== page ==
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The ideas contained within Paul's Letter to the Ephesians greatly influenced the growth and vision of the Church. Its teachings include: God's eternal plan of salvation, the Church's role of witness in the world, the roles of individuals within the Church and the ethical challenges faced by the followers of God.


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The Letter to the Ephesians

by Ronald D. Witherup, S.S.

If the saying “big things come in little packages” has any validity whatsoever, it certainly applies to this New Testament letter. Its influence on the life of the Church has far exceeded its petite size. Moreover, for such a little letter, its ideas are grandiose, more cosmic in dimension than almost any other of Paul’s New Testament letters. In particular, Ephesians contains a sweeping vision of the nature of the Church.

Ephesians in Context

As with any biblical document, it is good to place Ephesians in its appropriate context. It is one of thirteen letters in the New Testament attributed to Paul. Many scholars believe that Ephesians is an example of a pseudonymous letter, written in Paul’s name by a later author, such as a secretary or a disciple. This may be so, but it does not negate a certain consistency with Pauline themes. For our purposes, we will continue to refer to the author as “Paul.”

Interpreters regularly label Ephesians a “captivity epistle” or “prison letter” because Paul writes to his community while imprisoned (3:1; 4:1). Exactly where or when is difficult to determine, since Paul was in prison on various occasions and in several locations throughout his career. What is of more interest about this context is that the reflections from prison do not reveal a depressed or anxious emotional state.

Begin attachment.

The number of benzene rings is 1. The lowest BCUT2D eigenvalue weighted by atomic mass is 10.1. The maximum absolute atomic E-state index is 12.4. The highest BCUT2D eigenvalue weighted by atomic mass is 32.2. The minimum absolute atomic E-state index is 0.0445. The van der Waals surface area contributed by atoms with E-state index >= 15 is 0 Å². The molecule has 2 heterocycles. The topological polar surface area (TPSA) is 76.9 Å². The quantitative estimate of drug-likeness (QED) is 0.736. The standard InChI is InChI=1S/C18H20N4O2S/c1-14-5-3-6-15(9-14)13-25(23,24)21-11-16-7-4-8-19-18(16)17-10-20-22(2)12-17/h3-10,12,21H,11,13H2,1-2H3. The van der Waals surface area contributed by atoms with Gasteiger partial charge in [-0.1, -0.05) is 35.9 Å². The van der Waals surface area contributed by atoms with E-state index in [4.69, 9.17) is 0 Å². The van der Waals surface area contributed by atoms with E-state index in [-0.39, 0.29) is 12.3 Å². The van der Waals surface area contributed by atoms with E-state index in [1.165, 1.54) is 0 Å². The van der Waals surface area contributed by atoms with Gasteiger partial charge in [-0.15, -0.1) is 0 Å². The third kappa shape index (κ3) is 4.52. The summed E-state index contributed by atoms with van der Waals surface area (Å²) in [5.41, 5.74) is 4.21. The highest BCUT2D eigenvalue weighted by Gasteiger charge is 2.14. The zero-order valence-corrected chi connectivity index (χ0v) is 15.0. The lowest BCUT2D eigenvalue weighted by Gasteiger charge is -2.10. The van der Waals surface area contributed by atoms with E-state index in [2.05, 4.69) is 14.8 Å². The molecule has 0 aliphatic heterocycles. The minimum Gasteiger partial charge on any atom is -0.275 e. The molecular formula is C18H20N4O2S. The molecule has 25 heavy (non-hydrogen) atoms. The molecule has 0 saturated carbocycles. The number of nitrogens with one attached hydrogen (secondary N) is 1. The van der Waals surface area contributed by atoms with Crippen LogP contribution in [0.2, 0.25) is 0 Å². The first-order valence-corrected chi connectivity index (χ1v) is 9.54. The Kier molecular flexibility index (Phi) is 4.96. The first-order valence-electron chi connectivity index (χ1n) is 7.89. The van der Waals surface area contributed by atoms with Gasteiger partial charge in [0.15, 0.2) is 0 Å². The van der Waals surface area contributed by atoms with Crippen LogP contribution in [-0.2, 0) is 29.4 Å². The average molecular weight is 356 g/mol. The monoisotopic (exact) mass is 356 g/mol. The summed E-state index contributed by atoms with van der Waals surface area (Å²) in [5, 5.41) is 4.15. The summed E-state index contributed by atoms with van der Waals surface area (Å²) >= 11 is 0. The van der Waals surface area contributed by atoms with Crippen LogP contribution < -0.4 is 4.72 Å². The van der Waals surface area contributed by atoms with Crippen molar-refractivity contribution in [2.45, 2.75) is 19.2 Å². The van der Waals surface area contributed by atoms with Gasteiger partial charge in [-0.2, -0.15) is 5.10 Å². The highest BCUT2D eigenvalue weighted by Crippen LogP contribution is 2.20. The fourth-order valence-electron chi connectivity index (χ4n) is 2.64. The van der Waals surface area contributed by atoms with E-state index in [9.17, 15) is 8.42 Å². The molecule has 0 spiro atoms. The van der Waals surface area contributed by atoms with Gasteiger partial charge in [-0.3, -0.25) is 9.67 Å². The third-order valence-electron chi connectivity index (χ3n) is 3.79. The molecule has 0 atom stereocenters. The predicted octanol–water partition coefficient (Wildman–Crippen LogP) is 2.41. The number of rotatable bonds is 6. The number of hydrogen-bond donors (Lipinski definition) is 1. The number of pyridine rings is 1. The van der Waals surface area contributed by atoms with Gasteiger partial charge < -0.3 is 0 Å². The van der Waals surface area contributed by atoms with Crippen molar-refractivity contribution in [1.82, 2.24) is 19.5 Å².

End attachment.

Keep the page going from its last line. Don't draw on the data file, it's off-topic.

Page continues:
On the contrary, Ephesians evokes an attitude of confidence and hope that might surprise someone who expects a downcast mood. Paul is convinced that what God has done in Jesus Christ is a fulfillment of a glorious heavenly plan, namely, to form a sacramental people united in community and built upon love, honor and respect. From our modern perspective the letter reaches out to us from the centuries and asks: How do we as “Church” fulfill this vision?

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Getting the ‘Big Picture’

Although Ephesians is filled with many teachings and themes that can be developed in their own right, it presents a “big picture” we cannot overlook. To state it succinctly: In Jesus Christ God’s eternal plan of universal salvation has come to fruition, and the Church is the body of Christ that mirrors this holy plan.

This is like a skeleton that gives shape to a body, but we need to put some flesh on it. Several aspects of Ephesians provide the “flesh” of this vision. The first is the nature of the “plan” itself. The letter insists that already “before the foundation of the world” God had a plan (Greek mysterion, “mystery,” which the Latin Vulgate edition translates with the word sacramentum, “sacrament”) to form us into a people called to be “holy and without blemish” (1:4). The Church, then, was not an accident that evolved by happenstance after the resurrection of Jesus. God intended to form a people from the beginning.

Paul then goes a step further. Part of this eternal plan was always to include the Gentiles as “coheirs” with the Jews to the salvation promised by God (3:3-6). This is part of the great mystery made known to Paul by “revelation” (3:3, 9). As he tells the Gentiles themselves, “Now in Christ Jesus you who once were far off have become near by the blood of Christ” (2:13); “You are no longer strangers and sojourners, but you are fellow citizens with the holy ones and members of the household of God” (2:19).